U. R. CHATTERJEE; Dept. of Neurosci., Univ. of Texas at Dallas, Richardson, TX. MDMA & OCD: a systematic review of the potential effects of 3,4-methylenedioxymethamphetamine-assisted therapy for PTSD on comorbid OCD. Program No. 148.15. 2022 Neuroscience Meeting Planner. Chicago, IL: Society for Neuroscience, 2022. Online.

Project Presentations

Oral Presentations

Chatterjee, U. R. MDMA & OCD: Exploring the potential effects of MDMA-assisted therapy for PTSD on comorbid OCD. Oral presentation – Natural Science division of PsychedelX 2022 Conference; 2022 June 7; Virtual.

Poster Presentations

Chatterjee, U. R. MDMA & OCD: A systematic review of the potential effects of 3,4-methylenedioxymethamphetamine-assisted therapy for PTSD on comorbid OCD. Poster presentation at Society for Neuroscience’s Neuroscience 2022 conference; 2022 November 13; San Diego, California.

Chatterjee, U. R. MDMA-AT, PTSD, & Comorbid OCD: Exploring the potential effects of MDMA-assisted therapy for PTSD on comorbid OCD. Poster presentation at the Center for Psychedelic Drug Research & Education’s Psychedemia 2022 Conference Research Symposium; 2022 August 12; Columbus, Ohio.

Chatterjee, U. R. MDMA, PTSD, & Comorbid OCD: Exploring the potential effects of 3,4-Methyledioxymethamphetamine assisted therapy for PTSD on comorbid OCD. Poster presentation at International Obsessive-Compulsive Disorder Foundation’s Annual OCD Conference Researcher & Exhibitor Meet & Greet; 2022 July 9; Denver, Colorado.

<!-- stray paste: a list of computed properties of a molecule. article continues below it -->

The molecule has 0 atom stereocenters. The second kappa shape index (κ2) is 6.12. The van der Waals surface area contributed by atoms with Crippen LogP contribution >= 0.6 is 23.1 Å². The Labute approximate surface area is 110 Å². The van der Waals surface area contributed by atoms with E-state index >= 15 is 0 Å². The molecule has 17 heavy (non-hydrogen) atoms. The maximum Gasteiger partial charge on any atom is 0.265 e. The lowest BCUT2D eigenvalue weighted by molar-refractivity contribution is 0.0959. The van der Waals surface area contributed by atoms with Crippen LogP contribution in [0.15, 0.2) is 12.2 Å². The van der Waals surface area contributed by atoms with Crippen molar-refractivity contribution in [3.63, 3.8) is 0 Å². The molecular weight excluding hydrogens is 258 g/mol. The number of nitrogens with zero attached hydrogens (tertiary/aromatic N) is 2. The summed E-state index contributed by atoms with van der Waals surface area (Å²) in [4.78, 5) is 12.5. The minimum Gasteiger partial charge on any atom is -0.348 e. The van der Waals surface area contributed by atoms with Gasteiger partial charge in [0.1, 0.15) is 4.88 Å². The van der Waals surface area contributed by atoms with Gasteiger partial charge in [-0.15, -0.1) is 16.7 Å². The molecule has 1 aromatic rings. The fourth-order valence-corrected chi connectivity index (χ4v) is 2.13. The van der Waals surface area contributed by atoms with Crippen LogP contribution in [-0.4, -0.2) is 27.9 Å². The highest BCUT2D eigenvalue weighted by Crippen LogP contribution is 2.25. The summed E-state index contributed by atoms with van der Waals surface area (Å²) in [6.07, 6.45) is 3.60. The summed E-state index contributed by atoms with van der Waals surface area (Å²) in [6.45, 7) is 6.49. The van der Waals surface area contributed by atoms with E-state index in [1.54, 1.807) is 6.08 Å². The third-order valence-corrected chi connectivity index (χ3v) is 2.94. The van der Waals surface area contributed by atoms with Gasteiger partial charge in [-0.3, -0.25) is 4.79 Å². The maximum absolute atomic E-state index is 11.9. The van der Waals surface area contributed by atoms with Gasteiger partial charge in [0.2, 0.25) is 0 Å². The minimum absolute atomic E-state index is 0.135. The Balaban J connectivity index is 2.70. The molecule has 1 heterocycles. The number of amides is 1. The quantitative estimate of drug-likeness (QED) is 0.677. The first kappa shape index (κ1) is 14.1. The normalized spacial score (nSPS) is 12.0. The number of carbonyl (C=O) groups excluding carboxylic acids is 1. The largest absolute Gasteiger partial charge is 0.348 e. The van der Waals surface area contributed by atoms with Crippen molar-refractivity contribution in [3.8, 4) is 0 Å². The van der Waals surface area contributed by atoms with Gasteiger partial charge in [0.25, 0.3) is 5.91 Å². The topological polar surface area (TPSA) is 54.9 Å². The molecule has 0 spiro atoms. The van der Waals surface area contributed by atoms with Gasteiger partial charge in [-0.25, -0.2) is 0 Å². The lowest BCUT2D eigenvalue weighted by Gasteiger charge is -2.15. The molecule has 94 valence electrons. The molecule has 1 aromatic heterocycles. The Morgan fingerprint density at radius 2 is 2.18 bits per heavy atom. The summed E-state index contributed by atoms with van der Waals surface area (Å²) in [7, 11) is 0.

Chatterjee, U. R. MDMA, PTSD, & Comorbid OCD: Exploring the potential effects of 3,4-Methyledioxymethamphetamine assisted therapy for PTSD on comorbid OCD. Poster presentation at International Obsessive-Compulsive Disorder Foundation’s Annual OCD Conference Research Symposium; 2022 July 7; Denver, Colorado.

Awards

  • Larry Cauller Research Travel Award: Society for Neuroscience 2022 Conference | November 2022
  • Outstanding Conference Presentation Award: Psychedemia Conference poster presentation | August 2022
  • Source Research Foundation Travel Grant Award: Psychedemia Conference presentation | August 2022
  • PsychedelX 2022 Conference Overall Winner: 1st place overall winner; Natural Science presenter | June 2022
  • PsychedelX 2022 Conference Natural Sciences Winner: 1st place winner of Natural Science division | June 2022

Identifying with Symptoms in COVID-19

Abstract: This study examined the effects of using primers that normalize and contextualize depressive symptoms within the setting of the COVID-19 pandemic on subsequent rates of reporting experiencing depressive symptoms, relative to responses to questions lacking such primers. Data, collected through surveys using a within-subjects design where all participants were exposed to both conditions, was used from 126 participants from the University of Texas at Dallas. Results showed that when responding to questions using primed language that included prompts normalizing and contextualizing depressive symptoms within the COVID-19 pandemic (experimental group), participants reported experiencing depressive symptoms at a similar rate to when participants responded to questions about depressive symptoms that lacked such prompts (control group). Ultimately, there were no notable differences between the two groups. Theoretical and practical implications were discussed.

Investigators: Uma Chatterjee, Stephanie Hammett, & Rebecca Nichols

Literature Review: The Power of Psilocybin-Assisted Therapy

Research Question: This literature review will be exploring the question of if psilocybin-assisted therapy for mental health conditions currently treated by antidepressants has a higher efficacy rate than antidepressants; and if so, what the mechanisms are of psilocybin that result in its differentiated success.

Author: Uma Chatterjee

Human Subjects Protection Training Certificate
Let's connect on Instagram!